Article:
Phnom Penh, as one of the most rapidly urbanizing cities in Cambodia, has been chosen as a case study for looking at Urban Heat Islands (UHI), which are strongly correlated with urbanization. Eight-month data (December 2020 to July 2021) of air temperature and wind velocity from automated weather stations in and around Phnom Penh were analyzed for this study. UHI was calculated using the difference between urban and suburban air temperatures. The contribution of the urbanization effect to the changes in the urban air temperature and wind velocity were evaluated and subsequently a potential relation between urbanization and UHI was examined. The study results indicate that the central business districts (CBDs), with high and dense buildings, may inhibit the inflow of wind leading to an increased UHI intensity in Phnom Penh. The UHI intensity in the city differs from area to area depending on the various stages of urban development for each area. We found that the difference in the increase rate of the UHI intensity between CBDs and suburban areas in Phnom Penh was 1.31°C on average. The difference in wind velocity rate was 1.9 m s−1 on average. This effect may be responsible for the lower UHI intensity in suburban areas compared to that in CBDs.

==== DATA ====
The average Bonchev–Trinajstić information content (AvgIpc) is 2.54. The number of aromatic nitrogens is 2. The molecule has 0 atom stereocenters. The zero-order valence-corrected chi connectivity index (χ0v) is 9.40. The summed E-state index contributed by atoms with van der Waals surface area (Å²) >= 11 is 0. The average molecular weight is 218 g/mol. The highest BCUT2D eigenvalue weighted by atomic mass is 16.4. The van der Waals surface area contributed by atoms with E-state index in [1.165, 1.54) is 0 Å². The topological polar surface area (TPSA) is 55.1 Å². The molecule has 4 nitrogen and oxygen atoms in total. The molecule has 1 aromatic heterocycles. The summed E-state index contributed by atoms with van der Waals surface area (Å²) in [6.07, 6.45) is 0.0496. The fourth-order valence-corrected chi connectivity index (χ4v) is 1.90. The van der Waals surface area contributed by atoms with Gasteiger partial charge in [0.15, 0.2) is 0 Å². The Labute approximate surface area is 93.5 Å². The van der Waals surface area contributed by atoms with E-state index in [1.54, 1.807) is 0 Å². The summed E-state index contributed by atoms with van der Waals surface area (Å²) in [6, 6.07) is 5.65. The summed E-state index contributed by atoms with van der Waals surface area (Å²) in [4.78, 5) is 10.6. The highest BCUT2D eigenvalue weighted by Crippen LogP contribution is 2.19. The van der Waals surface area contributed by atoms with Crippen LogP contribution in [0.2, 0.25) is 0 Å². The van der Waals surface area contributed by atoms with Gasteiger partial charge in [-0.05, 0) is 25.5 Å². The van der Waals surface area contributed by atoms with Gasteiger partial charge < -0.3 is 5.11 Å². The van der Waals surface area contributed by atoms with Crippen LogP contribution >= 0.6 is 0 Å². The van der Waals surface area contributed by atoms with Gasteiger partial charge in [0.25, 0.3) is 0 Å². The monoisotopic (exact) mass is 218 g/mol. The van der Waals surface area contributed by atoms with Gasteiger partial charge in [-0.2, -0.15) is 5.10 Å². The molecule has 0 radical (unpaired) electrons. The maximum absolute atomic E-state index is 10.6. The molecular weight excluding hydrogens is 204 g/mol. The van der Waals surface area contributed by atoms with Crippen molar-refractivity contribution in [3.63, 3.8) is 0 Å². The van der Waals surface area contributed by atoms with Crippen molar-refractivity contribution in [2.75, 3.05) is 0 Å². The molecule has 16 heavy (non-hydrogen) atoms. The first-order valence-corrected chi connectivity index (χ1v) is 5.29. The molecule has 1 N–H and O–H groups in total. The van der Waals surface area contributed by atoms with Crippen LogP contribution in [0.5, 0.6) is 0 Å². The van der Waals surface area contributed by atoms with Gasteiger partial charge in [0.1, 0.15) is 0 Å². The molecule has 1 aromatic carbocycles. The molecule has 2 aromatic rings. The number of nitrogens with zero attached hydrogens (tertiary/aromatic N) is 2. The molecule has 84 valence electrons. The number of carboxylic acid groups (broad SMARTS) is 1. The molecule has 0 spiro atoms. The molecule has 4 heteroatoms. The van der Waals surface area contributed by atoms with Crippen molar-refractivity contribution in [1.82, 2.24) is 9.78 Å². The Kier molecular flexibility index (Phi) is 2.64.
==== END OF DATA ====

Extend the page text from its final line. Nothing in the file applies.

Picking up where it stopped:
Speaker: Bunleng Se is a lecturer and group leader of the Climate Change and Water Group, Department of Geography and Land Management, Royal University of Phnom Penh (RUPP) since 2012. He is currently a CKS Dissertation Research Fellow and Ph.D. candidate at RUPP in the Khmer Studies Program. His research aims to evaluate the contribution of the urbanization effect to urban air temperature changes and to examine the relationship between urbanization and urban heat island.
Moderator: Natharoun Ngo, CKS Director